Oct 212014
 

http://wikileaks.org/cable/2007/09/07MANILA3050.html#
Reference ID Created Released Classification Origin
07MANILA3050
2007-09-10 10:04
2011-08-30 01:44
CONFIDENTIAL
Embassy Manila

VZCZCXRO2508
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DE RUEHML #3050/01 2531004
ZNY CCCCC ZZH
O 101004Z SEP 07
FM AMEMBASSY MANILA
TO RUEHC/SECSTATE WASHDC IMMEDIATE 8178
INFO RUEHZS/ASSOCIATION OF SOUTHEAST ASIAN NATIONS IMMEDIATE
RUEKJCS/JOINT STAFF WASHINGTON DC IMMEDIATE
RUEKJCS/SECDEF WASHDC IMMEDIATE
RHHMUNA/CDRUSPACOM HONOLULU HI IMMEDIATE
C O N F I D E N T I A L SECTION 01 OF 02 MANILA 003050

SIPDIS

SIPDIS

E.O. 12958: DECL: 09/10/2017
TAGS: PREL PINS KISL RP
SUBJECT: CAUTIOUS OPTIMISM ON PEACE TALKS RESUMPTION

REF: A) MANILA 2852 B) MANILA 2838

Classified By: DCM Paul W. Jones for reasons 1.4 (b) and (d).

¶1. (C) Summary: In a September 4 meeting with the DCM, the
Philippines’ chief negotiator with Muslim insurgents
expressed cautious optimism that stalled peace talks could
begin to make progress on key issues like territory and
governance for a Muslim political entity in Mindanao. Peace
Panel chairman Rodolfo Garcia suggested that the cabinet
might soon agree on a territorial offer for the Muslim
entity, and gave a general outline of key next steps in the
process. Garcia observed that the recent informal executive
session on August 27 with the insurgent Moro Islamic
Liberation Front (MILF) in Kuala Lumpur was productive,
citing an agreement to extend the mandate of the
Malaysian-led international monitoring team and discussions
on territory. The Malaysian government has pressed both
sides to overcome the current stalemate in the talks held
under its auspices, and the Malaysian and Philippine
presidents committed to reviving the talks during an APEC
meeting September 8. End summary.

¶2. (C) Garcia described the August 27 executive session of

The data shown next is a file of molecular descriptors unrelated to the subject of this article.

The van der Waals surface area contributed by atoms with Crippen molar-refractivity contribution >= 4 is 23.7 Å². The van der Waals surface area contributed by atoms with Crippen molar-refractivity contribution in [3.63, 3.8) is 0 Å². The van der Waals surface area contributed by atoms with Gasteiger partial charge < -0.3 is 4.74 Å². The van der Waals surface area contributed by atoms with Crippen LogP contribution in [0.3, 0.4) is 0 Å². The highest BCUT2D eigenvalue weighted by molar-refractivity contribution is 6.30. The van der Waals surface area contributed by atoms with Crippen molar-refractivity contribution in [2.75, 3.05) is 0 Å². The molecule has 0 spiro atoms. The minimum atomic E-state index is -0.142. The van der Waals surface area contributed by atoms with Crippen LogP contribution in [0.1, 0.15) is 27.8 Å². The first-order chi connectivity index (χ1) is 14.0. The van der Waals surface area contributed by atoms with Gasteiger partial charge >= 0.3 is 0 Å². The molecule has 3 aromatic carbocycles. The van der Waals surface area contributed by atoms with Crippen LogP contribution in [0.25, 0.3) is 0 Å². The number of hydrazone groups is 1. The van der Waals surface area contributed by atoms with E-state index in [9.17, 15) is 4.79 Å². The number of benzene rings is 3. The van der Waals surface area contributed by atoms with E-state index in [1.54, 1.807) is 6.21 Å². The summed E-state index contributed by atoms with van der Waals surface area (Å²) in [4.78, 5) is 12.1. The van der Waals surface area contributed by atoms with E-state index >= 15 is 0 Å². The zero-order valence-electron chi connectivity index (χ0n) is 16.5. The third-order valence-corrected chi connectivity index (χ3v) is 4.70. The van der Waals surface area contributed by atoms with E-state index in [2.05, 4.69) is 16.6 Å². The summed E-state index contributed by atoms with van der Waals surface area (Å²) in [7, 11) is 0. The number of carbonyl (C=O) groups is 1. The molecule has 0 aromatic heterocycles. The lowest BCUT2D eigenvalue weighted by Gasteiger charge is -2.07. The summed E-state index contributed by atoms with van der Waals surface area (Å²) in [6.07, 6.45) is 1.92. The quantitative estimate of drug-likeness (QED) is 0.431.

the government-insurgent talks in Kuala Lumpur as frank and
informal. The key public accomplishment was extending for
one year the mandate of the international monitoring team
that oversees the current peace arrangement. The sides also
agreed to expand the territory covered by the monitors, to
include Basilan, Jolo, Palawan and Tawi-tawi, but Garcia
added that the international monitoring team would not be
stationing members on these islands since the MILF had only a
“smattering” of forces there at best. In the event of an
unforeseen crisis, as had occurred with the ambush and
beheadings on Basilan on July 10, the international monitors
would be able to investigate.

¶3. (C) Garcia said the real focus of the talks was a
continued discussion of what territory to include in any
future Muslim political entity in Mindanao, an issue that had
been bogged down for a year. The two sides continued to
engage in “probing” on the territory issue, and Garcia voiced
concern that the issue could deadlock again if he attempted
to open full-scale exploratory talks on the subject. The
less formal executive sessions seemed more likely to “avoid
explosions.” On the government side, Garcia noted that a
national security council meeting September 3 on the
territory issue had yielded a productive discussion. The
cabinet meeting had provided enough guidance to the
negotiators “to get the talks going,” but this was a living